Major improvements in the prevention and early detection of cancer will require new approaches to understand how cancers develop, and to identify those at very high risk of future cancer.
The objective of the substudy, PURE-ICE (International Cancer Epidemiology) is to identify and describe phenotypes (a cluster of characteristics, including lifestyle and dietary factors) of middle-aged adults associated with an increased risk of developing common cancers.
In this analysis of the Prospective Urban Rural Epidemiology (PURE) study, the PURE-ICE team aims to bring together:
2020 - 2022
Darryl Leong is a Scientist at PHRI, Director of the McMaster University and Hamilton Health Sciences Cardio-Oncology Program, Associate Professor, Department of Medicine (Cardiology), McMaster University, and Staff Cardiologist at Hamilton Health Sciences. He has methodological expertise in clinical epidemiology and clinical trials, and content expertise in physical frailty, echocardiography, and cardio-oncology. His research is supported by the CIHR, and he has published more than 150 manuscripts including all the leading internal medical and cardiovascular journals.
He graduated from the University of Adelaide Medical School with Deans Listing and Honours for academic excellence, completed his cardiology training, Doctor of Philosophy, Master of Public Health, and Master of Biostatistics degrees at the University of Adelaide in Australia, and completed a post-doctorate fellowship in cardiovascular imaging at the Leiden University Medical Centre in The Netherlands, before re-locating to Canada.
Executive Director; Senior Scientist
Salim Yusuf is an internationally renowned cardiologist and epidemiologist, whose work over 40 years has substantially influenced prevention and treatment of cardiovascular disease. Born in India, medically qualified at St. John’s Medical College, Bangalore in 1976, he received a Rhodes Scholarship and obtained a DPhil from Oxford, during which he (along with Richard Peto, Rory Collins and Peter Sleight) initiated the concepts of large, simple trials, and meta-analysis. He proposed the concept of combination drug treatment for prevention of CVD to achieve large reductions in CVD with a single pill (now called the polypill concept), but more importantly has been evaluating the concept through large randomized trials.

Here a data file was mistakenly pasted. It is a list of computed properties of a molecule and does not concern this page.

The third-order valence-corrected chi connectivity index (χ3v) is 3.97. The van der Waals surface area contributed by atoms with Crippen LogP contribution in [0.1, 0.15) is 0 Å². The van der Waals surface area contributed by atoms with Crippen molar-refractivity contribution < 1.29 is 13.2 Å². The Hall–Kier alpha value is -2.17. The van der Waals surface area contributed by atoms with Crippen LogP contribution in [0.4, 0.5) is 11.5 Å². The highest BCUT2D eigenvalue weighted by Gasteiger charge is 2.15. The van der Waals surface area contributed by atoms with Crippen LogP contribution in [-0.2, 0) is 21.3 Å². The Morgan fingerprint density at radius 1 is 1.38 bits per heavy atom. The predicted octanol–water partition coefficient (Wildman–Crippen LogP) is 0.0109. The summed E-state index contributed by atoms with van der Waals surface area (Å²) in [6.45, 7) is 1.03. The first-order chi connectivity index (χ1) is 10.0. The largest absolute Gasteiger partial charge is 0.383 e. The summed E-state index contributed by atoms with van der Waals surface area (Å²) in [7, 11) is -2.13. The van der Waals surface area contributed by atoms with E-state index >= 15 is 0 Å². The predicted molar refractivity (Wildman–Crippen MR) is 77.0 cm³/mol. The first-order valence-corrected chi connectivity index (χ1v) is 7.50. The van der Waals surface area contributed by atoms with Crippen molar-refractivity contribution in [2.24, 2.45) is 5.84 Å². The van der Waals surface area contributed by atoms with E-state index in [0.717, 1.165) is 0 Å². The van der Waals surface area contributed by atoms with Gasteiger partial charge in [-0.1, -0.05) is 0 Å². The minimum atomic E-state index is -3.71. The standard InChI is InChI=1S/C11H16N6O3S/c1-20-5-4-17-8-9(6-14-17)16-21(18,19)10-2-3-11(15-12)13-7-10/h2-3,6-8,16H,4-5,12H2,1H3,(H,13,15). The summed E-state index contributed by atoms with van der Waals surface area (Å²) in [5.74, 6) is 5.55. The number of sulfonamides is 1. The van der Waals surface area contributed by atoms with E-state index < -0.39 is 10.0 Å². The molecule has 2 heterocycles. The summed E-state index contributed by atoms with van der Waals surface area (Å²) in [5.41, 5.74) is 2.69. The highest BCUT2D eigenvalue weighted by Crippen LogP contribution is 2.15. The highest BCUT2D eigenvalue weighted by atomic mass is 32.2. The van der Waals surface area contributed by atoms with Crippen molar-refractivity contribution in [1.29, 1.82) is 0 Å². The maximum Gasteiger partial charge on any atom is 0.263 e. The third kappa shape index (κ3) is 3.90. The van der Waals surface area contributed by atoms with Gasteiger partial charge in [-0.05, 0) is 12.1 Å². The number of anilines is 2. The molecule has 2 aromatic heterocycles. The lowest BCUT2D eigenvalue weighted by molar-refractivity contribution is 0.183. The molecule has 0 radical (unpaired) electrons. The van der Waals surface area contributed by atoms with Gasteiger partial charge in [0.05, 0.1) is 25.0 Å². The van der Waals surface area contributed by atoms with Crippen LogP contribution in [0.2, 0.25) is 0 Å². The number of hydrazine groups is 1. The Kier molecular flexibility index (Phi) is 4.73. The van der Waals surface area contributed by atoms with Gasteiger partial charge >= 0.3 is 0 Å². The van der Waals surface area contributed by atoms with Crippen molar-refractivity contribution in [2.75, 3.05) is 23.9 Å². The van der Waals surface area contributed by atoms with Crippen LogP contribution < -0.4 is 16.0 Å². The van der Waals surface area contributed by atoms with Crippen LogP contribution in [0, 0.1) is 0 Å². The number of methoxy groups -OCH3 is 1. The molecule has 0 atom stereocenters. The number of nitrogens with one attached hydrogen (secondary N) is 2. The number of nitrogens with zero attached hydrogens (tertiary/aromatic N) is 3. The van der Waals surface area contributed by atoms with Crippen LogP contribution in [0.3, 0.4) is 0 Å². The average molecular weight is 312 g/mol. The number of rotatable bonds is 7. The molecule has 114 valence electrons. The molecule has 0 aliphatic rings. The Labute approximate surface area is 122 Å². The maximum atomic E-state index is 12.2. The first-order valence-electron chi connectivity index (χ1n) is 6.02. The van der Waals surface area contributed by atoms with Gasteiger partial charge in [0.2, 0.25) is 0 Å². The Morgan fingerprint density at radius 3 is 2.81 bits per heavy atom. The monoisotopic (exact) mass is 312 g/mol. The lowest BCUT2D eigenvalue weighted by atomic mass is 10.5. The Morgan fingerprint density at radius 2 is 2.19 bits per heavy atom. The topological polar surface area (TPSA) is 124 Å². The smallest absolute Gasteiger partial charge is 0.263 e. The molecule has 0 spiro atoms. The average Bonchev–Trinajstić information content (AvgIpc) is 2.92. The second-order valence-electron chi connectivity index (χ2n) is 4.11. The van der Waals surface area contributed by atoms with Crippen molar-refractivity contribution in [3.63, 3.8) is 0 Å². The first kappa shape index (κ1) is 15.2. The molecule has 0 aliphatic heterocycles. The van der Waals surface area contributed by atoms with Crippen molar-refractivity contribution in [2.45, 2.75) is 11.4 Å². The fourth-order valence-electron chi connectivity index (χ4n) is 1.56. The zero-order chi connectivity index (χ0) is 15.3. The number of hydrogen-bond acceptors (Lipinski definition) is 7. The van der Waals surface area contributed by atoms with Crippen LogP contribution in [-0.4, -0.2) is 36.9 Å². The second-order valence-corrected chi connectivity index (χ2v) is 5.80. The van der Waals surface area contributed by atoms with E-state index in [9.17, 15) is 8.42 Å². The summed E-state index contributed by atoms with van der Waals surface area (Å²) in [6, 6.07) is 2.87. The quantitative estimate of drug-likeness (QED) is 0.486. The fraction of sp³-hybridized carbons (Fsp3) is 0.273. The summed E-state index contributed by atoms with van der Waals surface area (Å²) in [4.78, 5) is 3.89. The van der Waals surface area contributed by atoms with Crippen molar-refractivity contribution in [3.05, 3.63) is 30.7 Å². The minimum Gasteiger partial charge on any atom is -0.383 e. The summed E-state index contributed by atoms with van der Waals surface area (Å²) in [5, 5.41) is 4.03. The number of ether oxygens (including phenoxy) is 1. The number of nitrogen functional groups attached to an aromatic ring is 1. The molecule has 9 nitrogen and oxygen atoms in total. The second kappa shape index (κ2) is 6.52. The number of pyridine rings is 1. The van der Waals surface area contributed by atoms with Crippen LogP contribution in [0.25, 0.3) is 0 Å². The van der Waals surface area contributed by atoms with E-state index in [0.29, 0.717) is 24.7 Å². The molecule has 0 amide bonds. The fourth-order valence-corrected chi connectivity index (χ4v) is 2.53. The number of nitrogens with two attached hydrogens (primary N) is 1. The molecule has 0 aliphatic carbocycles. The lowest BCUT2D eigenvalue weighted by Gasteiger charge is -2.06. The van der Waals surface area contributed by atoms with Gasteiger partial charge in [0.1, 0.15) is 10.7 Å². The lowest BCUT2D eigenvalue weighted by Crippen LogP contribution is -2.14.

He leads several global studies involving more than 60 countries in every inhabited continent of the world aimed at enhancing knowledge about the biological, behavioural and societal causes, consequences, and approaches to the control of heart diseases, and strokes through large multi-country programs such as INTERHEART, INTERSTROKE, and PURE.
He holds a Heart and Stroke Foundation of Ontario Research Chair and has received (among others) the Lifetime Research Achievement award of the Canadian Cardiovascular Society; the Paul Wood Silver Medal of the British Cardiac Society; the European Society of Cardiology gold medal, the clinical Research Prize of the American Heart Association and the International Award and the Braunwald Lecture of the American College of Cardiology. He has been inducted into the Royal Society of Canada and the Canadian Medical Hall of Fame; been appointed as an Officer of the Order of Canada, and received the Canada Gairdner Wightman Award in 2014. He has received four honorary doctorates, and is among the top 20 most cited health researchers in history.
Salim Yusuf has published more than 1,000 articles in refereed journals, rising to the second most cited researcher in the world for 2011. He has mentored more than 120 scientists, several of whom are in leadership positions across the globe. He has been President of the World Heart Federation (2015-2016), where he initiated several programs (the Emerging Leaders program, road maps for CVD control and a course for training primary care practitioners in CVD prevention) aimed at halving the CVD burden globally within a generation. The World Heart Federation has recognized his contributions by naming the program the Salim Yusuf Emerging Leaders Programme.
He is a Distinguished University Professor of Medicine, and Executive Director of the Population Health Research Institute, McMaster University and Chief Scientist, Hamilton Health Sciences.
Sumathy Rangarajan has been Program Director, Global Health, since 2016, preceded by many years’ service at PHRI in other roles. She oversees the PURE study team, as well as the INVICTUS rheumatic AF treatment trial, the CANPWR pediatric weight management registry, and others.
She holds both a Bachelor of Science Degree and a Master of Science degree from Pune University in India.
Maha Mushtaha has been employed by the Population Health Research Institute since 2011, working currently in the global health research group on the following studies: PURE, SCHOLAR-2 and TIMING. She has experience with site and database management of large, international observational studies as well as investigator-initiated clinical trials.
She holds a Bachelor of Science Degree from McMaster University and a Biotechnology Diploma from Mohawk College.
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